February 15, 2014 London
That's not to say there weren't some very forceful looks here. The group of corduroy skirts and turtlenecks, with sculpted sleeves and built-in bustiers, got this show off to a strong start. The triumvirate of funnel-neck tops and long skirts that followed kept up the momentum. But there were also more than a few looks that felt atypically aimless—as though Anderson had stopped at a rather arbitrary point in his experiments with contortion and said, "Well, good enough." To wit, the long dresses with a bit of twisted shearling about the top, or the drop-waist dresses with folded collars. You just weren't sure what woman Anderson was seeing, or what story he was telling, with these clothes.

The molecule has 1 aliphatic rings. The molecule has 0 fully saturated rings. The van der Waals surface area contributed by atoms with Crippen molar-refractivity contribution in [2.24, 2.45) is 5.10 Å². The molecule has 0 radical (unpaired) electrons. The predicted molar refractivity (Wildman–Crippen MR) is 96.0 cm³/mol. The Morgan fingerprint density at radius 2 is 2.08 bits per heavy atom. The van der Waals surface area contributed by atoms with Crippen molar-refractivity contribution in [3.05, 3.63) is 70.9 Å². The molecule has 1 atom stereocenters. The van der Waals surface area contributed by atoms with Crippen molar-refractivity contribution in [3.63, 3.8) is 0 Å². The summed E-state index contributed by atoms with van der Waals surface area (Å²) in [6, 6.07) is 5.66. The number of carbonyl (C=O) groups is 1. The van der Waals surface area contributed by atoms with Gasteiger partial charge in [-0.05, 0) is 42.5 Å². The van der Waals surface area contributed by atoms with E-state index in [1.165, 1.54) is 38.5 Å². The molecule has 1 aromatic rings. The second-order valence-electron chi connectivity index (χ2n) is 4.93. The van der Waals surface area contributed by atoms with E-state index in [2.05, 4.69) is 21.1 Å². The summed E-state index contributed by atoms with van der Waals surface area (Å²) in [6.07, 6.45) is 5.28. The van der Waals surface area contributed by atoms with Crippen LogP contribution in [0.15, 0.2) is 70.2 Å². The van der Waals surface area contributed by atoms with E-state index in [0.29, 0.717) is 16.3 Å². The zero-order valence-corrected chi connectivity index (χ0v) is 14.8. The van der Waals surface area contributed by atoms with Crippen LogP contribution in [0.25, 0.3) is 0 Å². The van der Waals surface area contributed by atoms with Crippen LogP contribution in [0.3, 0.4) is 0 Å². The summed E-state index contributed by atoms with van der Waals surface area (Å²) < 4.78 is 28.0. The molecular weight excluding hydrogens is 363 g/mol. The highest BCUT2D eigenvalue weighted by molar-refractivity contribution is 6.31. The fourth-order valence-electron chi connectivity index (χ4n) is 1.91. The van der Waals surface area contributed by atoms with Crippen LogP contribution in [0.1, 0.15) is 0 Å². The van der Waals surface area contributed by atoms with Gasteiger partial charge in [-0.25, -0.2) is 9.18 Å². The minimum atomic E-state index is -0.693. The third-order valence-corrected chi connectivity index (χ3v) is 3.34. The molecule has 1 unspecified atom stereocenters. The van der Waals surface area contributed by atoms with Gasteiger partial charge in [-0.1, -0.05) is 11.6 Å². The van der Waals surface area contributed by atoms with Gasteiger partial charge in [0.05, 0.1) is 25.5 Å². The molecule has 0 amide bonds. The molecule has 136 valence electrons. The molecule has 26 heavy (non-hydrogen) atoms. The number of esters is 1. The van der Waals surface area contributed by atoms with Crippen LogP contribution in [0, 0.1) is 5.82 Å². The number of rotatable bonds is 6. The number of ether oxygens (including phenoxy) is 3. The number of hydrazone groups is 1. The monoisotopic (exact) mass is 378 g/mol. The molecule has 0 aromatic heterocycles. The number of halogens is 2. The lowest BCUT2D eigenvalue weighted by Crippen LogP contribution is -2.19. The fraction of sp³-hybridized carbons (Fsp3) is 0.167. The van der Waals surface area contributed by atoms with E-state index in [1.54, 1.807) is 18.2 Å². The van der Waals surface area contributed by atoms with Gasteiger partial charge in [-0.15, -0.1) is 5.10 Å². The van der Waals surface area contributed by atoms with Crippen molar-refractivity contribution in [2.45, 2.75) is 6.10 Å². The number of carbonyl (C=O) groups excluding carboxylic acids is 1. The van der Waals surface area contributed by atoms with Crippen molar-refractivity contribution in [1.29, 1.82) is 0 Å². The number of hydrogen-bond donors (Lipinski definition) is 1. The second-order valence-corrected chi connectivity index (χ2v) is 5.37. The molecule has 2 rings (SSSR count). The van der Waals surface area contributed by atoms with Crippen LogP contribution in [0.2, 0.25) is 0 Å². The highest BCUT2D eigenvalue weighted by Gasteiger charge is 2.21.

Which raises a larger question about Anderson's MO. In future seasons, it would be nice to see him working with the female form a little more than he has of late, rather than resisting it so much. There does come a point when tortured silhouettes make you wonder how a designer feels about the women he's meant to be dressing. In some ways, this was one of Anderson's warmest collections; there was an earthiness to the textures that was welcome. But in other respects, this collection seemed so detached and so all about shape-making, it felt a little cold.